These are the words of Paul, a favored son of all who call themselves 'conservatives' in our Church! And this message screams, "Inclusion! Inclusion! Inclusion!" What some humans may say is unclean was made clean... and thus is now family. And while we may be able to pick and choose our friends... we are related to our family by blood... in this case, the blood of Christ, the cup of salvation. So, at this point, the tears of joy are coming into my eyes as I listened deeply to this welcome from Paul; a man previously a stranger who has become increasingly a friend. In my heart, I could feel it. "Us" and "Them" are "We" in Christ. He has brought the two together, and we are all citizens with the saints, and invited to sit together at God's table.
That's plenty for one morning, right? No! There was EVEN more!
Fr. Lin Walton began his sermon in the present, noting that every three years, the Episcopal Church meets in General Convention.
"Oh, boy," I thought. And yet... because of what the Spirit was saying to the Church in the preceeding 20 minutes, I was not getting defensive. Rather, I went quiet and did the second thing I feel God has commanded me to do: Pay Attention. And so Fr. Lin went on.
He was clear, and unambiguous in his message: our Church took action to include a previously excluded group...gays and lesbians. Our Church has followed this action in a most Episcopal, most Anglican way. Christ is the head of the Church, and those assembled in Anaheim considered our traditions, kept our eyes on Scripture, and employed reason to reach the decisions we did. Our Church will be criticized for this both outside and inside. But the wounds that any one may feel have been inflicted will heal, and they won't kill us. And Christ directs us not to just seek out those who are like us, who talk like us, look like us, and act like us. And we must be willing to embrace the neighbor who is different... because those who once were far off have been brought near by the blood of Christ. Because he is our peace... he has made both groups into one and has broken down the dividing wall, the hostility between us.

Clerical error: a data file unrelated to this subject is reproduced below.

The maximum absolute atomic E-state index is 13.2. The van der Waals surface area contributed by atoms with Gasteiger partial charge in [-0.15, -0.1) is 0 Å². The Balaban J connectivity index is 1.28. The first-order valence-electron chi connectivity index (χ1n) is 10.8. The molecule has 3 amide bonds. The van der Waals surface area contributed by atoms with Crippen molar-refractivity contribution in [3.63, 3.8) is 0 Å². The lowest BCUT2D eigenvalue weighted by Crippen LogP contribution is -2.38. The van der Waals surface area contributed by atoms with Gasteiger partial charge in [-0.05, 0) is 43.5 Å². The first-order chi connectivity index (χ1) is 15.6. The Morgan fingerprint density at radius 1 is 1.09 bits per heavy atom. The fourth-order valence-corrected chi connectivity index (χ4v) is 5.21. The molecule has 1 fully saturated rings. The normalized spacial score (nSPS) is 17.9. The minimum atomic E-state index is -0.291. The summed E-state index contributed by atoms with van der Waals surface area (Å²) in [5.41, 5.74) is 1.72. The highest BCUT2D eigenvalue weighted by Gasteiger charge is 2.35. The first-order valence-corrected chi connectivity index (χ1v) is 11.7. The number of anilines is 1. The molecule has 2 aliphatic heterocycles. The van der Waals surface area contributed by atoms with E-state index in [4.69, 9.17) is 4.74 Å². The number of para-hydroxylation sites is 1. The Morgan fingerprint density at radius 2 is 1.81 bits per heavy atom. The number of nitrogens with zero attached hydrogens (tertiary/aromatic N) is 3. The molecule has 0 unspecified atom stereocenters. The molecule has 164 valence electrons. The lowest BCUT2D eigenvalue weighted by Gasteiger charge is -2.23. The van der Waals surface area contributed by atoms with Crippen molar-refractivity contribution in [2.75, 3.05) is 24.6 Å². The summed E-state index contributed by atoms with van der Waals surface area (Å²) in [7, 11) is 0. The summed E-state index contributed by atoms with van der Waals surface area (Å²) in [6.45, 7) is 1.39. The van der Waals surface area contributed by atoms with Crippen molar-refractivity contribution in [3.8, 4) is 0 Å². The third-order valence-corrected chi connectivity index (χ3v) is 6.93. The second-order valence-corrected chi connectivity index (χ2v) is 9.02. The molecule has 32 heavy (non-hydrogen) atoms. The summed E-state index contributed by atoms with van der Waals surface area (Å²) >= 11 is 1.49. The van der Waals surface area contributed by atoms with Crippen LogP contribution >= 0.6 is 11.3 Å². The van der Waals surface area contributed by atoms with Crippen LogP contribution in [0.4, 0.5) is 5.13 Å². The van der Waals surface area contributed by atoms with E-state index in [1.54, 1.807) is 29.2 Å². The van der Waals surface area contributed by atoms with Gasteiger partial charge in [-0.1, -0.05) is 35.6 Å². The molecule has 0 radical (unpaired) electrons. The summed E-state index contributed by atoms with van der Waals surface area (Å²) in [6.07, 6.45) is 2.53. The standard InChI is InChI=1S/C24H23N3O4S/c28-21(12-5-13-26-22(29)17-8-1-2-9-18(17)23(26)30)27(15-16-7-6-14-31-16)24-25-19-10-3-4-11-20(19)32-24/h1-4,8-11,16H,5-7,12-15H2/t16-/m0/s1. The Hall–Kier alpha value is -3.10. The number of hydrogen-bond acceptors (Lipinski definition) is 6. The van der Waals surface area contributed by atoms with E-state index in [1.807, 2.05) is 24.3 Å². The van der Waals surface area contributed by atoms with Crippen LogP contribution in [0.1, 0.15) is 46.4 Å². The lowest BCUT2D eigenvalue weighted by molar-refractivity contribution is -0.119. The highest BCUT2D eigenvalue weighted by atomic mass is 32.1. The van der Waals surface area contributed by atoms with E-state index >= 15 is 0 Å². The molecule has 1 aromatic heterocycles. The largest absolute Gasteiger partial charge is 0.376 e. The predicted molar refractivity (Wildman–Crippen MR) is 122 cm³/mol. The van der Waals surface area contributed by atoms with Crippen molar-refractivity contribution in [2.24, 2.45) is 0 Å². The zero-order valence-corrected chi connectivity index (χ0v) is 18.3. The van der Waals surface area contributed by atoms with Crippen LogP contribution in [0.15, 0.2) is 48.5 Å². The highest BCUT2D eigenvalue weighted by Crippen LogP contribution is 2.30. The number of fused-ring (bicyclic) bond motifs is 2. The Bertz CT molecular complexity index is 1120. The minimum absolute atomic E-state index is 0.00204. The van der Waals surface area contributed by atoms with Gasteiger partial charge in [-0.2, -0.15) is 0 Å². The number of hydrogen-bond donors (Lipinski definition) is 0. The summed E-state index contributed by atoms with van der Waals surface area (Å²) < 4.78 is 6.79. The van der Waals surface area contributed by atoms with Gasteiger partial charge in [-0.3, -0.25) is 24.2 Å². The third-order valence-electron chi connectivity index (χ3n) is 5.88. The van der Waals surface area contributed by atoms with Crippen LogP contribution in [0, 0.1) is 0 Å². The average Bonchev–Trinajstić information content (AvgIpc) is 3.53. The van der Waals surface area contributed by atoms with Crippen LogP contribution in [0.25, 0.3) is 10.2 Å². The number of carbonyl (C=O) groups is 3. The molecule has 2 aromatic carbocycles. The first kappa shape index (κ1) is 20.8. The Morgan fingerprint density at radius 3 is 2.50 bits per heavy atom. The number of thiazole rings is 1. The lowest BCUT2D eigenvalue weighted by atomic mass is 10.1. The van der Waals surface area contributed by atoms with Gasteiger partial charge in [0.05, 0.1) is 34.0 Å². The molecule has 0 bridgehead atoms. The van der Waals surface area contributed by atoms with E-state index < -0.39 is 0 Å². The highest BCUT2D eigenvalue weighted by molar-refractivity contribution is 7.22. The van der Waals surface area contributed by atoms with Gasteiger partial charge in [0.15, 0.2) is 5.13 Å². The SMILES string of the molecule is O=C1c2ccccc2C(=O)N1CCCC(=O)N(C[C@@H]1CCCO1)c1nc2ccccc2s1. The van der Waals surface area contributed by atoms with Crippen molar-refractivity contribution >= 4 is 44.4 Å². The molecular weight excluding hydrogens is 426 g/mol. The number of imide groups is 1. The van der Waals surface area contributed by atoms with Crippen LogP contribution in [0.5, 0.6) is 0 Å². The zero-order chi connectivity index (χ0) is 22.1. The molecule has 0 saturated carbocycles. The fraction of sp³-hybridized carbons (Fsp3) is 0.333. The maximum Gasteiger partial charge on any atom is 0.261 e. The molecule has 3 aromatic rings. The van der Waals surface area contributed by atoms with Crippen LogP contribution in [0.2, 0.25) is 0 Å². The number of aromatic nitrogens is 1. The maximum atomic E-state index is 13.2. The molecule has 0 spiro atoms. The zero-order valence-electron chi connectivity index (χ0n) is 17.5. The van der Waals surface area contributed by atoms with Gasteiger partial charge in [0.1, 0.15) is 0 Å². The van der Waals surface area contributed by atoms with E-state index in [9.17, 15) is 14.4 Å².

Hallelujah!!! And the tears streamed down my cheeks as I took in all of this. By the time we had had the recessional anthem (amazingly, "Christ has made the sure foundation"... same arrangement as the video at the end of my post from Friday!) I was smiling, I was crying, and all I could say is, "Thank you! Thank you! Thank you!"
Thank you to God for being the rock, the true Shepherd of the flock.
Thank you to all the clergy who have been preaching faith, not fear in dioceses which remain conflicted over human sexuality.
Thank you to the people of St. John's who have been welcoming, and inclusive.
It is not Lent in Tallahassee. At least not at St. John's, and apparently not at St. Francis, either.
"Welcome, happy morning!" age to age shall say;
hell today is vanquished, heaven is won today!
Lo! the dead is living, God forevermore!
Him their true Creator, all his works adore!
"Welcome, happy morning!" age to age shall say.
-- Hymn 179, The Hymnal 1982